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Georgian Dancing Melodies

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Georgian Dance History

Musical folklore holds a highly significant place in the life of the Georgian people. The art of song and dance was widespread among ancient Georgian tribes. King of Asureti Sargon (8th c.B.C.) said that "in the country of Mana songs had turned man's labor into joy" (Sh. Aslanishvili, "Sketches about Georgian folk songs"). From the writings of the celebrated Greek historian Xenophon one learns that in the 4th c.B.C. the age of paganism, secular music was popular among Georgian tribes. These were military and dance songs. The Chan tribes went to war singing military songs (I. Javakhishvili, "Basic questions of the history of Georgian Music"). The songs and dances of ancient Georgian tribes had always been unique which is testified again by Xenophon: "The ancient forbears of Georgia - the Mosiniks - danced and sang in their own specific way" (Sh. Aslanishvili, "Sketches about Georgian Folk Songs").

Although for ages Georgia suffered the attacks of foreign invaders its people managed to preserve their oral and written languages, religion and, original dance and song culture with its characteristic polyphony. This peculiarity should be noted the more so that the singing of the neighboring peoples is strictly monodic. Georgian folk singing and dancing are distinguished for their diversity of genre and original style of execution whose traditions were transmitted from one generation to another.

RUSTAVI

The "Rustavi" Company was founded in 1968. Anzor Erkomaishvili, Art Director of the "Rustavi" Company and the inspirer and organizer of this arduous work, has a special talent for developing the musical traditions, which the Erkomaishvili family had nurtured for ages. He represents the seventh generation of this remarkable dynasty of musicians. From his forbears Anzor Erkomaishvili has inherited a profound knowledge of folk music literature and performing traditions, the culture of Georgian folk music and the endeavor to preserve this music. A. Erkomaishvili does not only perform and popularize Georgian folk songs and poesies; he is also a researcher with a deep theoretical knowledge, the author of many interesting papers and the compiler of a collection of Georgian folk songs.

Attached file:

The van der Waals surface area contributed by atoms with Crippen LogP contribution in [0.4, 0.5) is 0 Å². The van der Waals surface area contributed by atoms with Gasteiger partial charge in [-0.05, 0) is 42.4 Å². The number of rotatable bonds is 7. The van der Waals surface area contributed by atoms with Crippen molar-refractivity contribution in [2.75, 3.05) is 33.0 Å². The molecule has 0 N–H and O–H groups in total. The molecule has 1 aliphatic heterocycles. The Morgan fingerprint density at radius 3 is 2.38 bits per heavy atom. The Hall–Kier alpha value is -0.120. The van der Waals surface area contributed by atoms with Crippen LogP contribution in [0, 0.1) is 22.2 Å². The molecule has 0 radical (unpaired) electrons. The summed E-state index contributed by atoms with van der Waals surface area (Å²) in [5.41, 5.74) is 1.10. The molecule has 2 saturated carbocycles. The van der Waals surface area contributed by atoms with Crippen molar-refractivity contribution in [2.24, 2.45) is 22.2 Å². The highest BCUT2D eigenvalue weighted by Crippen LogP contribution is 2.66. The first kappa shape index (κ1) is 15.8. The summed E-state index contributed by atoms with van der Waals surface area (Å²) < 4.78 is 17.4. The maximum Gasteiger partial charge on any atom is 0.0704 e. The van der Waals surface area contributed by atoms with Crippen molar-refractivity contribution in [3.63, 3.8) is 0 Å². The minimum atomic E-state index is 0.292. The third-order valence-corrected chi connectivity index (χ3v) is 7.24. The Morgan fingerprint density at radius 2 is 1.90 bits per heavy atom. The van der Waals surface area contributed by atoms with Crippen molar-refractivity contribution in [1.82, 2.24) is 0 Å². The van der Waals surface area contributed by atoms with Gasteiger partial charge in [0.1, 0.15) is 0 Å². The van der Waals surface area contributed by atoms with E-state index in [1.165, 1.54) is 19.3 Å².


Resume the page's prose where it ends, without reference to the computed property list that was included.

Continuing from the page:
Fridon Sulaberidze, People Artist of Georgia who heads "Rustavi's" choreography ensemble, contributes immeasurably to its professional development by perfecting its performing style and dancing technique. His enthusiastic nature enables him to transmit his mastership in all its brilliance; under his guidance the dancers strive to achieve the unique eurhythmical movements of the folk dance. He aims at restoring and developing the ancient elements of Georgian folk dance and the dances he has produced for the stage are noted for their masterly performing technique. In his duet with Iamze Dolaberidze, People Artist of Georgia, F. Sulaberidze enchants the audience by his exclusive professionalism, genuine artistry and plasticity. Truly unique is "Kartuli" ("Georgian Dance") which is performed by the two artists with virtuoso mastership and artistic inspiration.

"Rustavi" Company is constantly on tour. The geography of its travels across the country is truly astonishing. Its concerts abroad are an invariable success. Wherever it has performed, and this includes, US and Canada, France and Spain, Germany and Belgium, Britain and Poland, Jordan, Morocco, Algeria and Guinea, Switzerland and Luxembourg, Hungary, Czechoslovakia, Finland, Netherlands, the huge impact of Georgian folk songs and dances on the audience was universal.

SUKHISHVILI

The Georgian National Ballet was founded by Iliko Sukhishvili and Nino Ramishvili in 1945 and was initially named as The Georgian State Dance Company. It was the first professional state dance company in Georgia.

It is wholly due to them that Georgian national dancing and music has developed and become well known all over the world. Nino Ramishvili and Iliko Sukhishvili became inseparable partners both on stage and in life. Filled with determination, they made their dream a reality. Their life together was an adventure of creativity, which was fully realized through new generations of dancers.